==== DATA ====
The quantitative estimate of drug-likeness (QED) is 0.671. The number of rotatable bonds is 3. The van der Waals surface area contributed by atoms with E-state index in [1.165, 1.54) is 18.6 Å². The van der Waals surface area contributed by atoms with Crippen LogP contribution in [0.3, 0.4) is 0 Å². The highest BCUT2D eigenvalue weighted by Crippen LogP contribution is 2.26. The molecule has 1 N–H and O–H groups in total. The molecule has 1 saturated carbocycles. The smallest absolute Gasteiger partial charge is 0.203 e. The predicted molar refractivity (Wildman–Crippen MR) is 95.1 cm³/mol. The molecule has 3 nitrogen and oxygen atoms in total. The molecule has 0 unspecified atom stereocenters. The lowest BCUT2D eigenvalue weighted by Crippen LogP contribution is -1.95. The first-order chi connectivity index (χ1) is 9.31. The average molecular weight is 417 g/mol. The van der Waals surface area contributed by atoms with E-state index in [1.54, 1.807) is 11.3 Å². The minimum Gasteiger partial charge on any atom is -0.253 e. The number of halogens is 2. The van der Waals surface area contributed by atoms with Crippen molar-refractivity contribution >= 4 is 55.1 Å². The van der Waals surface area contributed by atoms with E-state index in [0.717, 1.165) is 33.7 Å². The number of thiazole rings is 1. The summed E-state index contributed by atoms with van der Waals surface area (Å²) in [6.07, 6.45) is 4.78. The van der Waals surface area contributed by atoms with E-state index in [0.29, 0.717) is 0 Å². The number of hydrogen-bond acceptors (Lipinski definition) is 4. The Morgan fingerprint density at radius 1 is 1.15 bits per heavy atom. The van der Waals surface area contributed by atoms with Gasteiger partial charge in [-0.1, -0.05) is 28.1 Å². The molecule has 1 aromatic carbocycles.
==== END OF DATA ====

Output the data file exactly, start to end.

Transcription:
The quantitative estimate of drug-likeness (QED) is 0.671. The number of rotatable bonds is 3. The van der Waals surface area contributed by atoms with E-state index in [1.165, 1.54) is 18.6 Å². The van der Waals surface area contributed by atoms with Crippen LogP contribution in [0.3, 0.4) is 0 Å². The highest BCUT2D eigenvalue weighted by Crippen LogP contribution is 2.26. The molecule has 1 N–H and O–H groups in total. The molecule has 1 saturated carbocycles. The smallest absolute Gasteiger partial charge is 0.203 e. The predicted molar refractivity (Wildman–Crippen MR) is 95.1 cm³/mol. The molecule has 3 nitrogen and oxygen atoms in total. The molecule has 0 unspecified atom stereocenters. The lowest BCUT2D eigenvalue weighted by Crippen LogP contribution is -1.95. The first-order chi connectivity index (χ1) is 9.31. The average molecular weight is 417 g/mol. The van der Waals surface area contributed by atoms with E-state index in [1.54, 1.807) is 11.3 Å². The minimum Gasteiger partial charge on any atom is -0.253 e. The number of halogens is 2. The van der Waals surface area contributed by atoms with Crippen molar-refractivity contribution >= 4 is 55.1 Å². The van der Waals surface area contributed by atoms with E-state index in [0.717, 1.165) is 33.7 Å². The number of thiazole rings is 1. The summed E-state index contributed by atoms with van der Waals surface area (Å²) in [6.07, 6.45) is 4.78. The van der Waals surface area contributed by atoms with E-state index in [0.29, 0.717) is 0 Å². The number of hydrogen-bond acceptors (Lipinski definition) is 4. The Morgan fingerprint density at radius 1 is 1.15 bits per heavy atom. The van der Waals surface area contributed by atoms with Gasteiger partial charge in [-0.1, -0.05) is 28.1 Å². The molecule has 1 aromatic carbocycles.